Shortly after receivProgram” (a program ing my second bicycle offered in Ruidoso High as a surprise birthday School in the ‘70’s). gift I put it to work Two years later this delivering newspapers. Harvard educated doctor Living in the New York (and founding father of City borough of Queens the American Heart Asmeant my delivery of sociation) would receive the evening Long Island the Presidential Medal Press (LIP) to my 100 of Freedom for his work readers would enable me in cardiology, exercise, two important goals: 1) diet, and weight control at $10 to $12 per week, as a method of improvI’d have my 10-speed in ing the quality of one’s five weeks, and 2) I’d life. Galen Farrington have one free paper for I then made a decirablady@beyondbb.com my family, my contact sion. I decided that I with the outside world. would choose not to live Some of the readings would stay with further than a bicycle ride away from me for life. my employment, ever. And then I moved In school we had studied the usual west of the Hudson River to Portales and canon of literature, some of which I reevaluated my need for personal, moactually thought about! But reading the torized transportation; the West is vast! contemporary and serialized LIP version But I continued to ride a bicycle. of Silent Spring (1962) by After graduation Chris and I moved Rachael Carson body slammed to Ruidoso where I commuted daily to Henry David Thoreau’s Walden (1854) Ruidoso High School to “tread lightly” into my teenaged mind so permanently and maintain at least a small portion of that Carson became a respected footnote youthful fitness. Treading lightly has in the freshman English class I’d teach enabled me to appreciate Ruidoso’s some 15 years later. Today we all thank environment and the cardiovascular fither for leading the charge to ban DDT ness I attempted to maintain has indeed and further our understanding of the enabled me to appreciate life in the tall continuous chain of existence. pines country. Another great American I read I’m appreciative of those elemenabout was Dr. Paul Dudley White, the tary teachers who taught me how to “Father of American Cardiology.” At read. I’m appreciative of those secondseven years old I was too young to ary teachers who taught me to use the remember (or care about!) his becomskill analytically. I’m also appreciative ing President Dwight D. Eisenhower’s of the simple machine that enabled an personal physician after the President’s introduction to contemporary Ameriheart attack in 1955 but I do remember can thinkers who have made a positive when he dedicated America’s first bicydifference in not just mine but all of our cle path in Homestead, Florida in 1962. lives. In 1963 he wrote Cycling in the School The “perfect confluence” if you Fitness Program in response to President will; a knocking opportunity not to be Kennedy’s “Presidential Sports Award overlooked.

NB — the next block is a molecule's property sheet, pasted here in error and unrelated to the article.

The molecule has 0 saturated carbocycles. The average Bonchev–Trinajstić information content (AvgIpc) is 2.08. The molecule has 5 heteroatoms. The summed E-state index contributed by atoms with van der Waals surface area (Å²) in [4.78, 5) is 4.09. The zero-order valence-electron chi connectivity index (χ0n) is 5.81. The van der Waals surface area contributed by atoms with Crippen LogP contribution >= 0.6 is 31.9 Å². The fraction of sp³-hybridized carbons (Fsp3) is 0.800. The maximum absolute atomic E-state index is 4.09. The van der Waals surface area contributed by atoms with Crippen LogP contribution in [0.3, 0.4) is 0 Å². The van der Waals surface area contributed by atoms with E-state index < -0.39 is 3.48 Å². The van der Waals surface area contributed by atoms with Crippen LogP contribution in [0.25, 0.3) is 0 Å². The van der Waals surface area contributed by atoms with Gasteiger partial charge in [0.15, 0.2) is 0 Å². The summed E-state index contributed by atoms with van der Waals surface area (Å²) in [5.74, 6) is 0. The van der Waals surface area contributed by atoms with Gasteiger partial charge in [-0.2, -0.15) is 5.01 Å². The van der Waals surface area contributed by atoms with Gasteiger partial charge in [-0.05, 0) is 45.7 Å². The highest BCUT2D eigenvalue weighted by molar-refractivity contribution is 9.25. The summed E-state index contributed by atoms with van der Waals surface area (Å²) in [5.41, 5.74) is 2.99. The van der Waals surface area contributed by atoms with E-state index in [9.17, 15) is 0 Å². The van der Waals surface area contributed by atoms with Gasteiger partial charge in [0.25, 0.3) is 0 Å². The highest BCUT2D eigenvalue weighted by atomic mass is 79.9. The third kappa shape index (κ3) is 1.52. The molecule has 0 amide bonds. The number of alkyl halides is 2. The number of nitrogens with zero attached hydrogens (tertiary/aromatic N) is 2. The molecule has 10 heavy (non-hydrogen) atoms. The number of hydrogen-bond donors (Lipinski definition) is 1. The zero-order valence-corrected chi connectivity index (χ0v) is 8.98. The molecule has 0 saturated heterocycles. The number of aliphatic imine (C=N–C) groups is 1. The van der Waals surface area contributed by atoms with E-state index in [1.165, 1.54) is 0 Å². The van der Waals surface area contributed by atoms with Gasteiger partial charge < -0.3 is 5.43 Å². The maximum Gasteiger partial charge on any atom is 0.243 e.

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The Zine • Living & EntErtainmEnt guidE

august 7, 2012

PECOS VALLEY ROSWELL

Xcel Energy donates $5,000 LINCOLN annually to ENMU Foundation SACRAMENTO MOUNTAINS

RUIDOSO • RUIDOSO DOWNS • HWY 380 Courtesy photo Stephen doerr, president of the ENMU Foundation (left) and Steven Gamble, president of Eastern New Mexico UniverALAMOGORDO • CLOUDCROFT • TULAROSA sity in Portales (right), received a check for $5,000 from david Essex of Xcel Energy for the Alliance for Minority Participation (AMP) grant. According to Gamble, the funds are distributed to applicants to the AMP program benefiting minority students in science, math, engineering and technology programs.